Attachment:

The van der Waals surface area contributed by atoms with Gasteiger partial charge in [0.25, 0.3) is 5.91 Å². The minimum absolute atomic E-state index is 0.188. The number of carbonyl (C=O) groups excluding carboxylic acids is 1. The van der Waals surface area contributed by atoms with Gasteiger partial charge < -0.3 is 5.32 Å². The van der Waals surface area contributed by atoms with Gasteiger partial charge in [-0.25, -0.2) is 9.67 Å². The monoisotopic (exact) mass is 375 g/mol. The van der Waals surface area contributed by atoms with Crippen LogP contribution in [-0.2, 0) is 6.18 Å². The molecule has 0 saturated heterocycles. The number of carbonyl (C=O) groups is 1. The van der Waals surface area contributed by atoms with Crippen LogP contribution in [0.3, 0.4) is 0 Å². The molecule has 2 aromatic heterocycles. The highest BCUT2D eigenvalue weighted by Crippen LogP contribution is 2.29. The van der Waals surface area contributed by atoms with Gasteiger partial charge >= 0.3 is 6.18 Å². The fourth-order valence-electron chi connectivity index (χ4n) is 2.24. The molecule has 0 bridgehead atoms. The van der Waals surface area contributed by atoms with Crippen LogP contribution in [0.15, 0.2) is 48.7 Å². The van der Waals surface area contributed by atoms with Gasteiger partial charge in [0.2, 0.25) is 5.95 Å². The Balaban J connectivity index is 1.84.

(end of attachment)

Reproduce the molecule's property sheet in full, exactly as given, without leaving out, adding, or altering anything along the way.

The van der Waals surface area contributed by atoms with Gasteiger partial charge in [0.25, 0.3) is 5.91 Å². The minimum absolute atomic E-state index is 0.188. The number of carbonyl (C=O) groups excluding carboxylic acids is 1. The van der Waals surface area contributed by atoms with Gasteiger partial charge < -0.3 is 5.32 Å². The van der Waals surface area contributed by atoms with Gasteiger partial charge in [-0.25, -0.2) is 9.67 Å². The monoisotopic (exact) mass is 375 g/mol. The van der Waals surface area contributed by atoms with Crippen LogP contribution in [-0.2, 0) is 6.18 Å². The molecule has 0 saturated heterocycles. The number of carbonyl (C=O) groups is 1. The van der Waals surface area contributed by atoms with Crippen LogP contribution in [0.3, 0.4) is 0 Å². The molecule has 2 aromatic heterocycles. The highest BCUT2D eigenvalue weighted by Crippen LogP contribution is 2.29. The van der Waals surface area contributed by atoms with Gasteiger partial charge >= 0.3 is 6.18 Å². The fourth-order valence-electron chi connectivity index (χ4n) is 2.24. The molecule has 0 bridgehead atoms. The van der Waals surface area contributed by atoms with Crippen LogP contribution in [0.15, 0.2) is 48.7 Å². The van der Waals surface area contributed by atoms with Gasteiger partial charge in [0.2, 0.25) is 5.95 Å². The Balaban J connectivity index is 1.84.